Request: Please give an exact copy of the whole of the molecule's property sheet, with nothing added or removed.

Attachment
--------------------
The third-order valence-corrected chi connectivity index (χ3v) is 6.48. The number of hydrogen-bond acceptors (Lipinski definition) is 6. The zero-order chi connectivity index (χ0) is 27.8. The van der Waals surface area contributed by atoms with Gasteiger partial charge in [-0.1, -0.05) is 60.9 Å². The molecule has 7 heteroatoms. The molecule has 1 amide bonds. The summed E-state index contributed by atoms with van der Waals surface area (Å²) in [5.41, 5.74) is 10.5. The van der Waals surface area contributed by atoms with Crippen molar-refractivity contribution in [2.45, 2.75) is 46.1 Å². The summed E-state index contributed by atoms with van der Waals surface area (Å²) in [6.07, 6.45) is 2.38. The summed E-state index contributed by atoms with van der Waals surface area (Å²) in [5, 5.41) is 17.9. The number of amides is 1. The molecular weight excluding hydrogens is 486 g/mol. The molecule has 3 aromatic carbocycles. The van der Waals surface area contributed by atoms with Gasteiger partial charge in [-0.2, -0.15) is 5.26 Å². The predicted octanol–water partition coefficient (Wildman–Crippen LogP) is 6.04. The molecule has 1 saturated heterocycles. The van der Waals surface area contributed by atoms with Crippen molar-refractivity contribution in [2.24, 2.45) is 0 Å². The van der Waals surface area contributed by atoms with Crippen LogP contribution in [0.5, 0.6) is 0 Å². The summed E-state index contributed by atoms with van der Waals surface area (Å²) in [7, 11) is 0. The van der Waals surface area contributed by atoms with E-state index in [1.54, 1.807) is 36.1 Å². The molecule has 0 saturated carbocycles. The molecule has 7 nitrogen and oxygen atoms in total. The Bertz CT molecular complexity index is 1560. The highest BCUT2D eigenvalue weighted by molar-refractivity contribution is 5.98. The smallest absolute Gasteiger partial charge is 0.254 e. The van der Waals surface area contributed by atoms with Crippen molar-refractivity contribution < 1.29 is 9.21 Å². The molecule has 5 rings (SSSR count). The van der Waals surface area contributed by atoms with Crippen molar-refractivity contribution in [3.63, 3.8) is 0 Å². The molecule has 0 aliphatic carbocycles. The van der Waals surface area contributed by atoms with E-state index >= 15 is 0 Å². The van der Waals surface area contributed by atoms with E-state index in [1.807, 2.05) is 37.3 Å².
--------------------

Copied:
The third-order valence-corrected chi connectivity index (χ3v) is 6.48. The number of hydrogen-bond acceptors (Lipinski definition) is 6. The zero-order chi connectivity index (χ0) is 27.8. The van der Waals surface area contributed by atoms with Gasteiger partial charge in [-0.1, -0.05) is 60.9 Å². The molecule has 7 heteroatoms. The molecule has 1 amide bonds. The summed E-state index contributed by atoms with van der Waals surface area (Å²) in [5.41, 5.74) is 10.5. The van der Waals surface area contributed by atoms with Crippen molar-refractivity contribution in [2.45, 2.75) is 46.1 Å². The summed E-state index contributed by atoms with van der Waals surface area (Å²) in [6.07, 6.45) is 2.38. The summed E-state index contributed by atoms with van der Waals surface area (Å²) in [5, 5.41) is 17.9. The number of amides is 1. The molecular weight excluding hydrogens is 486 g/mol. The molecule has 3 aromatic carbocycles. The van der Waals surface area contributed by atoms with Gasteiger partial charge in [-0.2, -0.15) is 5.26 Å². The predicted octanol–water partition coefficient (Wildman–Crippen LogP) is 6.04. The molecule has 1 saturated heterocycles. The van der Waals surface area contributed by atoms with Crippen molar-refractivity contribution in [2.24, 2.45) is 0 Å². The van der Waals surface area contributed by atoms with Crippen LogP contribution in [0.5, 0.6) is 0 Å². The summed E-state index contributed by atoms with van der Waals surface area (Å²) in [7, 11) is 0. The van der Waals surface area contributed by atoms with E-state index in [1.54, 1.807) is 36.1 Å². The molecule has 0 saturated carbocycles. The molecule has 7 nitrogen and oxygen atoms in total. The Bertz CT molecular complexity index is 1560. The highest BCUT2D eigenvalue weighted by molar-refractivity contribution is 5.98. The smallest absolute Gasteiger partial charge is 0.254 e. The van der Waals surface area contributed by atoms with Crippen molar-refractivity contribution < 1.29 is 9.21 Å². The molecule has 5 rings (SSSR count). The van der Waals surface area contributed by atoms with Crippen molar-refractivity contribution in [3.63, 3.8) is 0 Å². The molecule has 0 aliphatic carbocycles. The van der Waals surface area contributed by atoms with E-state index >= 15 is 0 Å². The van der Waals surface area contributed by atoms with E-state index in [1.807, 2.05) is 37.3 Å².